the use of word: 'mere' and 'trivial'

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pcyjhSmart
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the use of word: 'mere' and 'trivial'

Post by pcyjhSmart » Tue Jul 10, 2018 1:51 am

Hi, I am Korean student.

I took an English test last week.
A question is on English writing.

The answer my teacher suggested was ' No matter how trivial his action is considered, he won't stop doing."
But my answer I wrote was " No matter how mere his action is considered, he won't stop doing."

My teacher said my answer was wrong because 'mere' must be used in front of a noun grammarticaly.

But, by Googling, I found a sentence that "No matter how mere they are or how grand the view." in the novel titled "The Lady travelers Guide to Larceny with a Dashing Stranger".

Showing this sentence, I told my teacher my sentence is right, but she replied me I am still wrong and to bring any grammar document saying such use of 'mere' is acceptable.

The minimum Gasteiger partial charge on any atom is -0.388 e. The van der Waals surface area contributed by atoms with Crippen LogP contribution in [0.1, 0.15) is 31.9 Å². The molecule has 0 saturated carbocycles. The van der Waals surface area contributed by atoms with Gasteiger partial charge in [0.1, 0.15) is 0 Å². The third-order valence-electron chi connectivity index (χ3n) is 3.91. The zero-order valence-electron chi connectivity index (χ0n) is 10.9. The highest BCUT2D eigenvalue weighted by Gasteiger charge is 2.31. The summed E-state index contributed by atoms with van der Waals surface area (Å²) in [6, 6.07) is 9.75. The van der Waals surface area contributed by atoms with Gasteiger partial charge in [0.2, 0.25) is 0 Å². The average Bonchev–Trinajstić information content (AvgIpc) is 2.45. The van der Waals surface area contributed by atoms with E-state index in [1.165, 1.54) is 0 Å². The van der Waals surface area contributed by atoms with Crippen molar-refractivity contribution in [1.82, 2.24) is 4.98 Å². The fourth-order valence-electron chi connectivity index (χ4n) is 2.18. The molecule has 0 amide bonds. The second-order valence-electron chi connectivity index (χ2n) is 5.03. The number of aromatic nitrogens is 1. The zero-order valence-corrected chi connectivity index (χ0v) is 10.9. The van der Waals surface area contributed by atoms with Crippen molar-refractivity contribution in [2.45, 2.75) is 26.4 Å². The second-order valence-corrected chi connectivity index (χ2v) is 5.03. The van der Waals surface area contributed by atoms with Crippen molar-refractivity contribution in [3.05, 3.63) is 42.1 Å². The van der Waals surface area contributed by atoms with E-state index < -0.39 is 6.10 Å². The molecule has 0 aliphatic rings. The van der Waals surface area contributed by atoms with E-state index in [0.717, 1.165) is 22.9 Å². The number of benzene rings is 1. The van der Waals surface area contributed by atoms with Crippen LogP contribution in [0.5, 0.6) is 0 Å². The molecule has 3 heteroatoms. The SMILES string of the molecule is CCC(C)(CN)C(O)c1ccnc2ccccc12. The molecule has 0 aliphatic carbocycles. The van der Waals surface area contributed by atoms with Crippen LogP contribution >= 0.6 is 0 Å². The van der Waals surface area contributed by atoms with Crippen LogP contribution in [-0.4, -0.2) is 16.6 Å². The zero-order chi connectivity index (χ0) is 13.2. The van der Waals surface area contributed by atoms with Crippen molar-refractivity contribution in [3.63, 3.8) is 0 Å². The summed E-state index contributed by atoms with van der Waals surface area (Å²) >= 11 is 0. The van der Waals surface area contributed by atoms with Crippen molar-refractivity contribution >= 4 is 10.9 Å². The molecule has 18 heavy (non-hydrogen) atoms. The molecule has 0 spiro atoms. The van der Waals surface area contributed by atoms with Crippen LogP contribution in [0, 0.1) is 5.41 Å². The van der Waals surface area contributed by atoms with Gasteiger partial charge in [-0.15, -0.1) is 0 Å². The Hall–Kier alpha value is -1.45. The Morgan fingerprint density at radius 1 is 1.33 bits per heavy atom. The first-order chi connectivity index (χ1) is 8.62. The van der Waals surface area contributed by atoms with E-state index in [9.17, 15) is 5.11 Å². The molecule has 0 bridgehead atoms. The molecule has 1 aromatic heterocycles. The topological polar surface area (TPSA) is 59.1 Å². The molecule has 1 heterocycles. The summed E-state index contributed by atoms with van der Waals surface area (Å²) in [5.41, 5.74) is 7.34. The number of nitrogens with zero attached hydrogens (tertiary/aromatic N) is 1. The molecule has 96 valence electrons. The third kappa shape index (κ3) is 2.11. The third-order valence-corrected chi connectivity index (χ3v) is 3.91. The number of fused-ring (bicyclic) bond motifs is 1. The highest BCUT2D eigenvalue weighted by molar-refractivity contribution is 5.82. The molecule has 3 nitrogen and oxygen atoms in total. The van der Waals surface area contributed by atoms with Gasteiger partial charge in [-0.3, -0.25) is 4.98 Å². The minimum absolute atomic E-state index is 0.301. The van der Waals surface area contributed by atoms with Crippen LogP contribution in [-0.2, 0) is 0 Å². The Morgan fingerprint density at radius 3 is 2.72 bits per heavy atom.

Please help me.

Thank you in advance.

Jack.

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Joe
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Re: the use of word: 'mere' and 'trivial'

Post by Joe » Tue Jul 10, 2018 2:57 am

The adjective "mere" is attributive, ie used before a noun. This is shown in good English dictionaries, and you can see it at:

http://www.learnersdictionary.com/definition/mere (US)

https://en.oxforddictionaries.com/definition/mere (UK)

The novel you cite appears to be mimicking the language of a bygone era.
"We are not wholly bad or good, who live our lives under Milk Wood :-| " — Dylan Thomas, Under Milk Wood

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